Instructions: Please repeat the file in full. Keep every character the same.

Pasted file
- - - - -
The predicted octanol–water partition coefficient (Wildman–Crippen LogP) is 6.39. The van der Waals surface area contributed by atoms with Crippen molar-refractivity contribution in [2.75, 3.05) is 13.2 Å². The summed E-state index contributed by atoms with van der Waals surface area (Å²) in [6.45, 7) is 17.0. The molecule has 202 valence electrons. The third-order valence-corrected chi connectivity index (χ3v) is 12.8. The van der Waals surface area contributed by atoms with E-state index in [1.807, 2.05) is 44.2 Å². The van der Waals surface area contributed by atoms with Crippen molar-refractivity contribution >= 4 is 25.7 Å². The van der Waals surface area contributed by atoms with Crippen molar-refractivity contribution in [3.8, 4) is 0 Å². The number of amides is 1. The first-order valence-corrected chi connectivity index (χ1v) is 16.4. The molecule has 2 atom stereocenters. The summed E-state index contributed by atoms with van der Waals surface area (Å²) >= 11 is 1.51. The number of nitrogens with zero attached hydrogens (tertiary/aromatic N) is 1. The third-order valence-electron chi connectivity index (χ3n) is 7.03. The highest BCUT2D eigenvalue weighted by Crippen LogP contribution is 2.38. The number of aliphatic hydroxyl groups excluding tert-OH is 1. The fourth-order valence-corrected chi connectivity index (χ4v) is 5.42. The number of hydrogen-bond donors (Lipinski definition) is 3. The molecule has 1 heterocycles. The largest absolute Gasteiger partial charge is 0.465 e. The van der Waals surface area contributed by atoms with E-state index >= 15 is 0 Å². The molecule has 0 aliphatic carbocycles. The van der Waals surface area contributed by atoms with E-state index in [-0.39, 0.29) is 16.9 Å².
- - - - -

The predicted octanol–water partition coefficient (Wildman–Crippen LogP) is 6.39. The van der Waals surface area contributed by atoms with Crippen molar-refractivity contribution in [2.75, 3.05) is 13.2 Å². The summed E-state index contributed by atoms with van der Waals surface area (Å²) in [6.45, 7) is 17.0. The molecule has 202 valence electrons. The third-order valence-corrected chi connectivity index (χ3v) is 12.8. The van der Waals surface area contributed by atoms with E-state index in [1.807, 2.05) is 44.2 Å². The van der Waals surface area contributed by atoms with Crippen molar-refractivity contribution >= 4 is 25.7 Å². The van der Waals surface area contributed by atoms with Crippen molar-refractivity contribution in [3.8, 4) is 0 Å². The number of amides is 1. The first-order valence-corrected chi connectivity index (χ1v) is 16.4. The molecule has 2 atom stereocenters. The summed E-state index contributed by atoms with van der Waals surface area (Å²) >= 11 is 1.51. The number of nitrogens with zero attached hydrogens (tertiary/aromatic N) is 1. The third-order valence-electron chi connectivity index (χ3n) is 7.03. The highest BCUT2D eigenvalue weighted by Crippen LogP contribution is 2.38. The number of aliphatic hydroxyl groups excluding tert-OH is 1. The fourth-order valence-corrected chi connectivity index (χ4v) is 5.42. The number of hydrogen-bond donors (Lipinski definition) is 3. The molecule has 1 heterocycles. The largest absolute Gasteiger partial charge is 0.465 e. The van der Waals surface area contributed by atoms with E-state index >= 15 is 0 Å². The molecule has 0 aliphatic carbocycles. The van der Waals surface area contributed by atoms with E-state index in [-0.39, 0.29) is 16.9 Å².